Published March 8th, 2019 @ 8:30 pm EST by Paul

REVIEW: Al Capone’s Speakeasy by Time to Escape (Atlanta, GA)

2/5 Claws

Challenge: 4
Awe: 3.5
Care: 5.5
Theme: 5.5
Team: 3.5
Signature Color:  Green

Paul :

What a fantastic disappointment! Once again, a venue fails to understand how in-game actors can destroy an experience. I don’t mean the specific actor/host we had. Our bartender/moderator did an acceptable job of staying in character. The major failing with this room is the extent to which players are forced to interact with the host instead of being allowed to play the game. The host had a set of activities/conversations that needed to happen at specific times; it really broke the immersion for me to have to stop working on a puzzle I had finally started to make progress on just so the host could make a long and pointless speech. It began to feel as if the designer was compensating for the lack of gameplay by having the actor eat up our play time.

But the actor wasn’t the only pointless feature of this room; instead of a typical hint system, players had to purchase hints with currency found in-game. We found a bit of currency quickly, but the ‘hint’ we bought didn’t help us with the challenges that were in our way, mostly because we had to keep up the pretense of bribing the bartender who (as a character) didn’t really know anything helpful. When we ran out of currency (after purchasing one hint) we had to challenge the host to a ‘bar game’ in order to earn more money/hints. Nothing says fun like spending $40 to throw cards into a hat with a stranger. We had to spend time trying to throw playing cards into a hat with the GM before we could get our second hint.

Speaking of Care, it is pretty obvious that this venue… doesn’t. We were teamed up with two other players who never showed up; even though we were early, we were told we had to wait for the other players. Another team was taken to another room while we were left waiting in the lobby. We waited… and waited …and waited. Fifteen minutes after our scheduled start time, with no staff members to be seen, I had to call the venue from my cell phone to remind them that we were still sitting in their lobby. Once we finally got to start our game, we weren’t even given the time they shorted us to complete the game.

While there were one or two attempts at Awe, and players were given individual secret side missions (an interesting idea), I would recommend just skipping the venue altogether. It’s a clumsy, slap-dash money grab and just makes the escape room industry look bad.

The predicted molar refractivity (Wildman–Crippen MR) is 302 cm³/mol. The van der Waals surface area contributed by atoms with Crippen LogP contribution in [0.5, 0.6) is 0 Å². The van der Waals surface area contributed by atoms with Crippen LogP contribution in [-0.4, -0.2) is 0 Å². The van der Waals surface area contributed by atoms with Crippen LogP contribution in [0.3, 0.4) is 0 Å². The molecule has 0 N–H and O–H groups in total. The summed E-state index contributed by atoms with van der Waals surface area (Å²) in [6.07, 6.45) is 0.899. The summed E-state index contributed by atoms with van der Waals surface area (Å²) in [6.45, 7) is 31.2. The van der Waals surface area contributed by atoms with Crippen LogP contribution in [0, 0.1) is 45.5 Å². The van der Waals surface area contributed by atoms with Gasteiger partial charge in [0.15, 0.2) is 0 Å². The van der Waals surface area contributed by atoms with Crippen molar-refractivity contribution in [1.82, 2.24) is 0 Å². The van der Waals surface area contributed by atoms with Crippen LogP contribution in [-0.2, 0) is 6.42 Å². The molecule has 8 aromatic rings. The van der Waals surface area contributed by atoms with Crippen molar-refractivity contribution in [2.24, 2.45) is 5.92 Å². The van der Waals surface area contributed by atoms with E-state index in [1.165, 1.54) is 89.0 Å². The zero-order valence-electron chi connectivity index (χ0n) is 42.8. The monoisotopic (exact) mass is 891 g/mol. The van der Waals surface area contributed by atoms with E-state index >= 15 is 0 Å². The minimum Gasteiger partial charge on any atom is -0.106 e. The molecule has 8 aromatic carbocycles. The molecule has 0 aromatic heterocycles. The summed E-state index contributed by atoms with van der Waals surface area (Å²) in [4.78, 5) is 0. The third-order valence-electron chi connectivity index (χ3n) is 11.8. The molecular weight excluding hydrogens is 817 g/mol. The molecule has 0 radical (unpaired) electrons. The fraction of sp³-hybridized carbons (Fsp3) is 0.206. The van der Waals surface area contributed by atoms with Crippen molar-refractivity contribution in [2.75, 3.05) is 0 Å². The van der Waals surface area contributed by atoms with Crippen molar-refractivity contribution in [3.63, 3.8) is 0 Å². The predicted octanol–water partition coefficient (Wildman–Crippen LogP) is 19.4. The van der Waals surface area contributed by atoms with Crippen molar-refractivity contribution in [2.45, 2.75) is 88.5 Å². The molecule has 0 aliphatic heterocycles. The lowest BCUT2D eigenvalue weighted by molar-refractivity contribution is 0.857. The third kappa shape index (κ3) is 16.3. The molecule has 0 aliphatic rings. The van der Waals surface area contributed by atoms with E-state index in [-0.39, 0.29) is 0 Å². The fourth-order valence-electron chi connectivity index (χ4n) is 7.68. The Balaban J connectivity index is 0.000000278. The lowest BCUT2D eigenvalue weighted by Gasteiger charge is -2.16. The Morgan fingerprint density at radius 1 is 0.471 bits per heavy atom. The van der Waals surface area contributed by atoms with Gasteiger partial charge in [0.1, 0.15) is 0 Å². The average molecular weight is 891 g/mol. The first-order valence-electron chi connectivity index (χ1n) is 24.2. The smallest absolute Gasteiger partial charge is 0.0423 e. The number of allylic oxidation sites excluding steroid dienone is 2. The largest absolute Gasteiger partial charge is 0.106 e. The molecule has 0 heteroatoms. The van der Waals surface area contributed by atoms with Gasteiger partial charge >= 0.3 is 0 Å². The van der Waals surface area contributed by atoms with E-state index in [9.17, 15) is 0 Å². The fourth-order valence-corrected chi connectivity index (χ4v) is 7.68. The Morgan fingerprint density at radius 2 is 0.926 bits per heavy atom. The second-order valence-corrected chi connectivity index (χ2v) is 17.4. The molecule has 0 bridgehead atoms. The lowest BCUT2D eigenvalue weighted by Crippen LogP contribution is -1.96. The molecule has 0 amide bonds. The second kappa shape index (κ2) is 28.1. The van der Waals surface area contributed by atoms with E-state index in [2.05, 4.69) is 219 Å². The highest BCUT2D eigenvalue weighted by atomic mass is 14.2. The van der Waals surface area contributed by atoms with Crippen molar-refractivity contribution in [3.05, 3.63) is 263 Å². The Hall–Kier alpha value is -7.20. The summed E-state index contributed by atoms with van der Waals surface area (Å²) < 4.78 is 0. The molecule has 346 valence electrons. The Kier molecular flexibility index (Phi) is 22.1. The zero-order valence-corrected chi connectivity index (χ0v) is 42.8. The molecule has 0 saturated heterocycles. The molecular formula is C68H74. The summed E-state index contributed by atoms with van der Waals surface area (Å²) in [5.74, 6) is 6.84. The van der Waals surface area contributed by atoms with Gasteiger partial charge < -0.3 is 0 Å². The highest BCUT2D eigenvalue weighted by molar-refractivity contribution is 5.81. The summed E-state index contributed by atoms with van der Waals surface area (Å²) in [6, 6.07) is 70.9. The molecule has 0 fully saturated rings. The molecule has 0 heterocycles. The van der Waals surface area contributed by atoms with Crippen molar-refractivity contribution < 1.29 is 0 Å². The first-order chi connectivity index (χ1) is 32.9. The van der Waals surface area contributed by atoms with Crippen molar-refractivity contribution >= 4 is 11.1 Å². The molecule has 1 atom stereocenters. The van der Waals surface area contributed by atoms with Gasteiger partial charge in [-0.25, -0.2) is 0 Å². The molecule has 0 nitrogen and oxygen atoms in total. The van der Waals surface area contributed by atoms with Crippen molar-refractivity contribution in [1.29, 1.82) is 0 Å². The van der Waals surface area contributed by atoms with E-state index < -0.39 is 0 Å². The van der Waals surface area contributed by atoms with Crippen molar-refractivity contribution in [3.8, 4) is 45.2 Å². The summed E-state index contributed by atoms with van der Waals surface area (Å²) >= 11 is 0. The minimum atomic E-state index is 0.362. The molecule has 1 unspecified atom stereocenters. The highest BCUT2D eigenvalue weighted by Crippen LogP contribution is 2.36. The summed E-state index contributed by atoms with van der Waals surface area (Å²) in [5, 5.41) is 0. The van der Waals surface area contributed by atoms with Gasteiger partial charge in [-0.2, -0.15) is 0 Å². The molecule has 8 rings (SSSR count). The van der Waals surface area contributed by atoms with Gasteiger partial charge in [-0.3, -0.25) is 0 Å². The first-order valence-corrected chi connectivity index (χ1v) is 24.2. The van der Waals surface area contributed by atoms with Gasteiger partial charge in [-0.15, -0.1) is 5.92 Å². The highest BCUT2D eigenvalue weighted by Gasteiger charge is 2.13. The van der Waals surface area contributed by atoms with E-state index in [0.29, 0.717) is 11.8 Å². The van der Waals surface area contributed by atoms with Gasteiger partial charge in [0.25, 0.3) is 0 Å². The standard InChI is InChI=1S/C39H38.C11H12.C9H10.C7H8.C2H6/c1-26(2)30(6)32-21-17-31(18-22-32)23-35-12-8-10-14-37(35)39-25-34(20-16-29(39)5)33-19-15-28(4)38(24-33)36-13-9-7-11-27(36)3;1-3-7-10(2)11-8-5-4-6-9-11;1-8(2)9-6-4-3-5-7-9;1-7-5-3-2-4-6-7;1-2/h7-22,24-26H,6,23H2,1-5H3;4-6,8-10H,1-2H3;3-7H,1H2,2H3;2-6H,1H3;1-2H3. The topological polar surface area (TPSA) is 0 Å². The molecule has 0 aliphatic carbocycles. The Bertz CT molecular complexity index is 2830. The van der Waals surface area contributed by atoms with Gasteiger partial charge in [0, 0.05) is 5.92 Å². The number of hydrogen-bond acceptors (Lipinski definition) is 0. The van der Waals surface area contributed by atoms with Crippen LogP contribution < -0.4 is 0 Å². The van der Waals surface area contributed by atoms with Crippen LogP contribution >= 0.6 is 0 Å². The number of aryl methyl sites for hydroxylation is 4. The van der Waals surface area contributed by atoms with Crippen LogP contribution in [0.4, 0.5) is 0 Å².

Michael : 

So, this is a speakeasy?  Speakeasies are accessed through secret doors in phone booths. They’re full of ordinary-looking furniture that transforms, through ingenious and instantaneous tricks, into casino equipment. They’re about secret doors protecting jazz-era vices, once shocking, now family-friendly and almost camp. The bar in which this game is set… is just a bar.

A bartender is in there with you, and I got the impression that his script furnished him with a fairly complex AI. (He was an engaging performer, I liked him more than Paul did.) He’s more than a password prompt waiting to hear just the right words — when he says something significant, you have to think like a gangster in order to interpret it. He’s not going to tell you a four digit code. He may tell you who did what, but you have to figure out why, and then figure out how to turn it to your advantage. The resonance with the gangster movie genre is deep and satisfying. But the rest of this room–and the indifference of the venue–to the quality of the experience makes the innovation of the bartender, and the talent of the actor, seem more like a waste than a selling point.

Since the rest of our team didn’t show up, we only had two people to do this room, making our “special roles” (players have individual side quests) moot.

I do feel like I saw enough of its scenery and gizmos to tell you that there’s nothing there to impress. Additionally, there’s no clock inside. Because the group we were paired with (whom we did not know beforehand) didn’t show up, the venue just subtracted fifteen minutes from our time… and pretended that they didn’t. I didn’t even come close to solving it–I was having too much fun with the mini games. They abound. They’re cool. There’s myriad little things to like about this game, but overall, I wouldn’t recommend it unless you’re a game designer who wants to get some ideas from it. If you’re that strange, strange type of person who plays these things for fun, this one isn’t for you.

1441 Dresden Dr #230
Atlanta, GA 30319
(678) 705-4320

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